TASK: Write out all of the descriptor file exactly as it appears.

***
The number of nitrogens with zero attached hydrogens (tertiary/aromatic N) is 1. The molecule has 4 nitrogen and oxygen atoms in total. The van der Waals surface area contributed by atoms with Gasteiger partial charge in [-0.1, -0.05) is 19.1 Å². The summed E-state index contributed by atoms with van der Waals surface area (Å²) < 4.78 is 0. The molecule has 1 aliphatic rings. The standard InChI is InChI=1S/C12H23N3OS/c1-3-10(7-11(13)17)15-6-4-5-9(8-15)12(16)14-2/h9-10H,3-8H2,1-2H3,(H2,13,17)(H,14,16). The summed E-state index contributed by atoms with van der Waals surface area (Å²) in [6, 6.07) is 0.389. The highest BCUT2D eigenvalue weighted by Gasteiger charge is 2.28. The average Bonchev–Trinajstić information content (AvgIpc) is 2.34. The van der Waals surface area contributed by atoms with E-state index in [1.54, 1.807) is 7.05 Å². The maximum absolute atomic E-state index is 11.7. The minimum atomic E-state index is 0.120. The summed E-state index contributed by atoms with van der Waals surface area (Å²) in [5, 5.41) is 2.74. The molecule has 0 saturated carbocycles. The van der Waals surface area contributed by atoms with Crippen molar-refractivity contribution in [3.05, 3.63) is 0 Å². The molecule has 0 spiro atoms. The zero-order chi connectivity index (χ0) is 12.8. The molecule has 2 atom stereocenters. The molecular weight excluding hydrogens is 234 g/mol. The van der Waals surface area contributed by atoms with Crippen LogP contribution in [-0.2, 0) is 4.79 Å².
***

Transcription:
The number of nitrogens with zero attached hydrogens (tertiary/aromatic N) is 1. The molecule has 4 nitrogen and oxygen atoms in total. The van der Waals surface area contributed by atoms with Gasteiger partial charge in [-0.1, -0.05) is 19.1 Å². The summed E-state index contributed by atoms with van der Waals surface area (Å²) < 4.78 is 0. The molecule has 1 aliphatic rings. The standard InChI is InChI=1S/C12H23N3OS/c1-3-10(7-11(13)17)15-6-4-5-9(8-15)12(16)14-2/h9-10H,3-8H2,1-2H3,(H2,13,17)(H,14,16). The summed E-state index contributed by atoms with van der Waals surface area (Å²) in [6, 6.07) is 0.389. The highest BCUT2D eigenvalue weighted by Gasteiger charge is 2.28. The average Bonchev–Trinajstić information content (AvgIpc) is 2.34. The van der Waals surface area contributed by atoms with E-state index in [1.54, 1.807) is 7.05 Å². The maximum absolute atomic E-state index is 11.7. The minimum atomic E-state index is 0.120. The summed E-state index contributed by atoms with van der Waals surface area (Å²) in [5, 5.41) is 2.74. The molecule has 0 saturated carbocycles. The van der Waals surface area contributed by atoms with Crippen molar-refractivity contribution in [3.05, 3.63) is 0 Å². The molecule has 0 spiro atoms. The zero-order chi connectivity index (χ0) is 12.8. The molecule has 2 atom stereocenters. The molecular weight excluding hydrogens is 234 g/mol. The van der Waals surface area contributed by atoms with Crippen LogP contribution in [-0.2, 0) is 4.79 Å².